In context, this was a special directive from Rabbi Yehuda haNasi to his sons. It is unclear whether he actually said this, since his actual words were the cryptic "Do not sit on the bed of an Aramean woman", and this is one of several interpretations proffered by the anonymous narrative voice of the Talmud.
In context, it seems to be a matter of good advice, rather than a prohibition. (Similarly, if it means not to literally sit, based on the incident with Rav Pappa where someone tried to frame him, it is good advice. Perhaps for the meaning of not sleeping without reciting Shema, a new recital of Shema at bedtime, as opposed to e.g. saying a pasuk, is a good idea.) He is not telling them not to eat a ham sandwich, for that is not something that needs to be said to one's children as particular advice.
As such, we would not necessarily expect that such advice finds basis elsewhere in the Talmud. Rashbam in his commentary on the page, writes:
לא תינסוב גיורתא - משום דאמרינן גיורא עד עשרה דרי לא תבזי ארמאה באפיה (סנהדרין צד.):
That is, he refers us to Sanhedrin 94a, that a convert, even descendants ten generations afterwards, one should not disparage a non-Jew in front of him, because he still identifies in some small measure with than non-Jewish identity. This, firstly, might be the parallel Talmudic statement for which you are searching. But, secondly, this reinforces the idea that this is not a legal statement, but a piece of advice, on the basis of how the person's identity could impact the relationship.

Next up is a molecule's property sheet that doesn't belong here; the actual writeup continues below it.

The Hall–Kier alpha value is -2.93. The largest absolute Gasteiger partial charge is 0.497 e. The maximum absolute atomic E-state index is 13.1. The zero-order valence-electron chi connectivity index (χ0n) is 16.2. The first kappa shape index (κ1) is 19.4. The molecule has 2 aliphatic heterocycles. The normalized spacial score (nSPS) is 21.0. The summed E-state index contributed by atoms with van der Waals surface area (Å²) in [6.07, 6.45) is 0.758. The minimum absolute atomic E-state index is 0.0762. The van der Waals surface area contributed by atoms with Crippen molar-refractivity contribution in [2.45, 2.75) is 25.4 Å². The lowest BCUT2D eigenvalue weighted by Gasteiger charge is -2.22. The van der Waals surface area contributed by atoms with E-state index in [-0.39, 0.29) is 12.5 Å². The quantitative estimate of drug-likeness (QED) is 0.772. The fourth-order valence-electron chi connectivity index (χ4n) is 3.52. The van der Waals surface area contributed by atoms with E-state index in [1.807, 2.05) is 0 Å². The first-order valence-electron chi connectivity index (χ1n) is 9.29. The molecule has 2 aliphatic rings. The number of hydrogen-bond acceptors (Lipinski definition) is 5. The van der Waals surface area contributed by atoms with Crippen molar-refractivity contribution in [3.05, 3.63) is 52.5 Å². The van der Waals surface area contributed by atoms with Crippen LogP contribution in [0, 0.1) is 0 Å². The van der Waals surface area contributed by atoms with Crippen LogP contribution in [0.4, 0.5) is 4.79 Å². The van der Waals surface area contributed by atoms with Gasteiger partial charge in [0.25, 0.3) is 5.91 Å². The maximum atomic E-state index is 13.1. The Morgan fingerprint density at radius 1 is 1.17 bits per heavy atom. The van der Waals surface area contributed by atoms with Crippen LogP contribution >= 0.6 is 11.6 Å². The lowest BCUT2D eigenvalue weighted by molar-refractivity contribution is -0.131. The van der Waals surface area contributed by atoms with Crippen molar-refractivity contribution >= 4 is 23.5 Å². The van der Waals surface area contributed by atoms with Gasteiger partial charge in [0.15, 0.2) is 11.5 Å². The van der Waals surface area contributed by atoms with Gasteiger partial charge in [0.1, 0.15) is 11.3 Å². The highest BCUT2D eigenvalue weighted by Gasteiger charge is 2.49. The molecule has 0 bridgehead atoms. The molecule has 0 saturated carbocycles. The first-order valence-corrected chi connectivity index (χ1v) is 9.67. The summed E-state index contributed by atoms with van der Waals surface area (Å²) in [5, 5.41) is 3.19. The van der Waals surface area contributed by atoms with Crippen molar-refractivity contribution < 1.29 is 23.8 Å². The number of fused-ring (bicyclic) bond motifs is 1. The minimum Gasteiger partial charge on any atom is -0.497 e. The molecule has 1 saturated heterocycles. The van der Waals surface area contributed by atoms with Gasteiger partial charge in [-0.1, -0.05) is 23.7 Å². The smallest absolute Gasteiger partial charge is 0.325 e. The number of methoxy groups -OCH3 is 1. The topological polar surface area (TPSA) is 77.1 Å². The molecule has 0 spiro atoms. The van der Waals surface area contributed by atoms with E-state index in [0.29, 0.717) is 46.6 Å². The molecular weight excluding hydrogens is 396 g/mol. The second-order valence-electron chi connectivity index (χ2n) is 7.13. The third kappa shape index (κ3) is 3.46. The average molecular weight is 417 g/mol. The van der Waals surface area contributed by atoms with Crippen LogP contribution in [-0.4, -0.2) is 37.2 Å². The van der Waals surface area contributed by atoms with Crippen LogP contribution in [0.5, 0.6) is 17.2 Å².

However, one should note that the royal members of Rabbi Yehuda the Prince's house had their pick of spouses, and could afford to be picky in this aspect. People are complex beings, and one should consider the whole person. While this is one aspect to consider (in terms of the person themselves and the identity of descendants, assuming that Rabbi Yehuda HaNasi actually did say it to his children), there are other positive and negative traits that potential spouses have to offer, and one should not blindly refuse to marry a convert, who may be a wonderful person with whom one could built a fine Jewish household, based one line in the Talmud.